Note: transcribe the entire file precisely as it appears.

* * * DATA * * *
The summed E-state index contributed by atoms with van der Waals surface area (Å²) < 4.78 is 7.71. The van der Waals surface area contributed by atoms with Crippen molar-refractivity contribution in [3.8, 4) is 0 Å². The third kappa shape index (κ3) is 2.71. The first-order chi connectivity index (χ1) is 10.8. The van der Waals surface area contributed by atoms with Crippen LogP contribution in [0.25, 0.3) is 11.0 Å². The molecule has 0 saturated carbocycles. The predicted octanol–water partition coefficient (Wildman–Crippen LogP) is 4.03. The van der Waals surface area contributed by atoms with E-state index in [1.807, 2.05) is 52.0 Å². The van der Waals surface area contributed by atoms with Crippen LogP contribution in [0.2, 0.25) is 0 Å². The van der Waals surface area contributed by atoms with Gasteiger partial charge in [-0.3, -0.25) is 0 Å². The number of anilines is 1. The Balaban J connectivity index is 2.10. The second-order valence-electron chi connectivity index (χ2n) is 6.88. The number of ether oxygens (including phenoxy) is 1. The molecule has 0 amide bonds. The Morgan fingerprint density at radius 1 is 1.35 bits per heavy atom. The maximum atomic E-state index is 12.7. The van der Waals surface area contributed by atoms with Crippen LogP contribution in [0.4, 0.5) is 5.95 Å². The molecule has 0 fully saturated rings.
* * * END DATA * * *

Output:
The summed E-state index contributed by atoms with van der Waals surface area (Å²) < 4.78 is 7.71. The van der Waals surface area contributed by atoms with Crippen molar-refractivity contribution in [3.8, 4) is 0 Å². The third kappa shape index (κ3) is 2.71. The first-order chi connectivity index (χ1) is 10.8. The van der Waals surface area contributed by atoms with Crippen LogP contribution in [0.25, 0.3) is 11.0 Å². The molecule has 0 saturated carbocycles. The predicted octanol–water partition coefficient (Wildman–Crippen LogP) is 4.03. The van der Waals surface area contributed by atoms with E-state index in [1.807, 2.05) is 52.0 Å². The van der Waals surface area contributed by atoms with Crippen LogP contribution in [0.2, 0.25) is 0 Å². The van der Waals surface area contributed by atoms with Gasteiger partial charge in [-0.3, -0.25) is 0 Å². The number of anilines is 1. The Balaban J connectivity index is 2.10. The second-order valence-electron chi connectivity index (χ2n) is 6.88. The number of ether oxygens (including phenoxy) is 1. The molecule has 0 amide bonds. The Morgan fingerprint density at radius 1 is 1.35 bits per heavy atom. The maximum atomic E-state index is 12.7. The van der Waals surface area contributed by atoms with Crippen LogP contribution in [0.4, 0.5) is 5.95 Å². The molecule has 0 fully saturated rings.